A map of Clearwater net pay (left) and its location in the Cretaceous Western Interior Seaway (right)

Fig. 3. A map of Clearwater net pay (left) and its location in the Cretaceous Western Interior Seaway (right) (Modified after Headwater Exploration and Canadian Science Publishing)

Developing Clearwater

Since late 2016, Clearwater has quickly emerged as the most exciting oil play in Canada, thanks to its rich oil resources and superior economics. A portion of the Clearwater play in the Marten Hills and Nipisi areas contains at least 4.96 billion barrels of in-place heavy (14-24° API) oil, assuming an average net pay of 12m, 22% porosity and 40% water saturation, according to petroleum consultancy Canadian Discovery Ltd. It is still the early days in the exploration and development of the expansive play; however, production data gathered so far are extremely encouraging.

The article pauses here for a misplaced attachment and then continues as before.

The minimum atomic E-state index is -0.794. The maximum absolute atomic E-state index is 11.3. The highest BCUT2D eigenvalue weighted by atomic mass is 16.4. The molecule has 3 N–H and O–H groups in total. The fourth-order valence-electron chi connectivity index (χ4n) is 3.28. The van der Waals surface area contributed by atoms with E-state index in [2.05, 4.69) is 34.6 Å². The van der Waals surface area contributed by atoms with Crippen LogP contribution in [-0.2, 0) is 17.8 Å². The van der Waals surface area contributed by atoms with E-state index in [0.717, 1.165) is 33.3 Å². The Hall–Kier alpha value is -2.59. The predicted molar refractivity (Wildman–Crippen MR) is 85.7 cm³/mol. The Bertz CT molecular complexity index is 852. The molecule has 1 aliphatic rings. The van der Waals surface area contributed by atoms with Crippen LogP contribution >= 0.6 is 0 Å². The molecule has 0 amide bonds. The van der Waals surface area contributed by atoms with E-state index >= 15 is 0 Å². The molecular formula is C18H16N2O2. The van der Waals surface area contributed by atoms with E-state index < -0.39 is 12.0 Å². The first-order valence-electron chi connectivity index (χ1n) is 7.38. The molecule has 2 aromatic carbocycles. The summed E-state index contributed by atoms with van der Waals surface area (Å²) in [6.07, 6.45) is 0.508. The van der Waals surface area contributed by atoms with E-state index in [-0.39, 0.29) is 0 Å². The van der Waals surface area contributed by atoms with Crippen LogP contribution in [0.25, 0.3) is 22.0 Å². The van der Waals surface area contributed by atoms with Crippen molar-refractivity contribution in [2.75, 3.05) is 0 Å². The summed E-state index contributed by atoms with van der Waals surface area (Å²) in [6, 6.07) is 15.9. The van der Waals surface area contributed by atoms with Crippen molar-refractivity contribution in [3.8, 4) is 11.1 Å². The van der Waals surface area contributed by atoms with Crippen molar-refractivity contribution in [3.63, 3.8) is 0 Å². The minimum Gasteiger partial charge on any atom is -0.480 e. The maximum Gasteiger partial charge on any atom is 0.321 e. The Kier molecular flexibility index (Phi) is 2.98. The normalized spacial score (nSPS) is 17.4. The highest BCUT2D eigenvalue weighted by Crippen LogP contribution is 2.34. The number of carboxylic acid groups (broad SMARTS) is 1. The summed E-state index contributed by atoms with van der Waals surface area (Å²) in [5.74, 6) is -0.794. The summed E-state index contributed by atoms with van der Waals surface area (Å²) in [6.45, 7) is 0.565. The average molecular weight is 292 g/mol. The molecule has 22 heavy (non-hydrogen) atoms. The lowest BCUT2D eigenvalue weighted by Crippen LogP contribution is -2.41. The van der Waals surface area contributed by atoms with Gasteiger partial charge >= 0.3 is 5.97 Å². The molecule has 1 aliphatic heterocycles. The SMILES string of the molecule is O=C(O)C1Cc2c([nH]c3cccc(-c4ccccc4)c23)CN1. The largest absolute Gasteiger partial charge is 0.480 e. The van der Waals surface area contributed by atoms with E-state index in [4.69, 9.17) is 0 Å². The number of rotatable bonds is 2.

Clearwater can be produced from multilateral wells, with 4-8 lateral sections at shallow depths (600-850m) that produce from one production string, in un-fracked open-hole cold flow from relatively highly permeable (1-900 mD) reservoirs characterized by low and stable water cut.

  • In other words, operators do not need to hydraulically fracture the horizontal sections; neither do they need to use secondary heating technologies commonly used in oil sand production, such as steam-assisted gravity drainage (aka SAGD) or cyclic steam stimulation (aka CSS), to heat up the reservoir to flow the heavy oil.
  • Therefore, Clearwater wells can be drilled and completed at very low costs ($1.2-1.7 million for an array of multi-laterals), thus helping keep capital expenditures low. As a matter of fact, Clearwater emerges as the most profitable resource play in North America, boasting sub-US$20/boe half-cycle breakeven and ~0.5-year payout (Fig. 4) and an average RoR in excess of 300% (Fig. 5).
The payout period and half-cycle breakeven of resource plays in North America

Fig. 4. The payout period and half-cycle breakeven of resource plays in North America (Tamarack Valley Energy)

RoR of Clearwater as compared with other North American resource plays

Fig. 5. RoR of Clearwater as compared with other North American resource plays (Rubellite Energy)